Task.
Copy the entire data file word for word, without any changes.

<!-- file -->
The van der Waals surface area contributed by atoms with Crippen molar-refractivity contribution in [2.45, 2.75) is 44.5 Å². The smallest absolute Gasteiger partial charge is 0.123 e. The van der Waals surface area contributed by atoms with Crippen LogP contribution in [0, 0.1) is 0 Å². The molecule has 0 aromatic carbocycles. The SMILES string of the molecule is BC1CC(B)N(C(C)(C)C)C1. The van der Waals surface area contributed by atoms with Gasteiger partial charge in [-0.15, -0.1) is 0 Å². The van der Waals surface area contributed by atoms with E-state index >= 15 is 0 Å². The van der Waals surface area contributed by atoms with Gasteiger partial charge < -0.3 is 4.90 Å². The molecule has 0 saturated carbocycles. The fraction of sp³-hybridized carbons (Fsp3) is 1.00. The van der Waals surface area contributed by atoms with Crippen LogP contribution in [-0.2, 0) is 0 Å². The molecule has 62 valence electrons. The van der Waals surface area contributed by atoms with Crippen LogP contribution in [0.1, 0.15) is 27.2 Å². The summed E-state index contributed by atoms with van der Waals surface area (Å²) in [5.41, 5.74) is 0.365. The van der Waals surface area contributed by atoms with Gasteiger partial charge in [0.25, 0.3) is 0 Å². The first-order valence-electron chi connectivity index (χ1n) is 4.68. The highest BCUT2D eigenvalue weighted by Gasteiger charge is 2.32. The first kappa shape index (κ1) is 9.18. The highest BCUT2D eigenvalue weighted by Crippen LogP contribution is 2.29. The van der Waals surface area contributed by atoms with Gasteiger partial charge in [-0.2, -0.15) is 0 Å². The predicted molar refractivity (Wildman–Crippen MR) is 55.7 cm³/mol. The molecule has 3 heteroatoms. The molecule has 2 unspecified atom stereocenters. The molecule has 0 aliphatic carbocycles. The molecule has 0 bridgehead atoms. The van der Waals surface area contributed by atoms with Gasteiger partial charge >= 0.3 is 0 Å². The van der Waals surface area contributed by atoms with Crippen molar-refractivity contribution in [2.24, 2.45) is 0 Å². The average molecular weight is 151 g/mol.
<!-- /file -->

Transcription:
The van der Waals surface area contributed by atoms with Crippen molar-refractivity contribution in [2.45, 2.75) is 44.5 Å². The smallest absolute Gasteiger partial charge is 0.123 e. The van der Waals surface area contributed by atoms with Crippen LogP contribution in [0, 0.1) is 0 Å². The molecule has 0 aromatic carbocycles. The SMILES string of the molecule is BC1CC(B)N(C(C)(C)C)C1. The van der Waals surface area contributed by atoms with Gasteiger partial charge in [-0.15, -0.1) is 0 Å². The van der Waals surface area contributed by atoms with E-state index >= 15 is 0 Å². The van der Waals surface area contributed by atoms with Gasteiger partial charge < -0.3 is 4.90 Å². The molecule has 0 saturated carbocycles. The fraction of sp³-hybridized carbons (Fsp3) is 1.00. The van der Waals surface area contributed by atoms with Crippen LogP contribution in [-0.2, 0) is 0 Å². The molecule has 62 valence electrons. The van der Waals surface area contributed by atoms with Crippen LogP contribution in [0.1, 0.15) is 27.2 Å². The summed E-state index contributed by atoms with van der Waals surface area (Å²) in [5.41, 5.74) is 0.365. The van der Waals surface area contributed by atoms with Gasteiger partial charge in [0.25, 0.3) is 0 Å². The first-order valence-electron chi connectivity index (χ1n) is 4.68. The highest BCUT2D eigenvalue weighted by Gasteiger charge is 2.32. The first kappa shape index (κ1) is 9.18. The highest BCUT2D eigenvalue weighted by Crippen LogP contribution is 2.29. The van der Waals surface area contributed by atoms with Gasteiger partial charge in [-0.2, -0.15) is 0 Å². The predicted molar refractivity (Wildman–Crippen MR) is 55.7 cm³/mol. The molecule has 3 heteroatoms. The molecule has 2 unspecified atom stereocenters. The molecule has 0 aliphatic carbocycles. The molecule has 0 bridgehead atoms. The van der Waals surface area contributed by atoms with Gasteiger partial charge >= 0.3 is 0 Å². The van der Waals surface area contributed by atoms with Crippen molar-refractivity contribution in [2.24, 2.45) is 0 Å². The average molecular weight is 151 g/mol.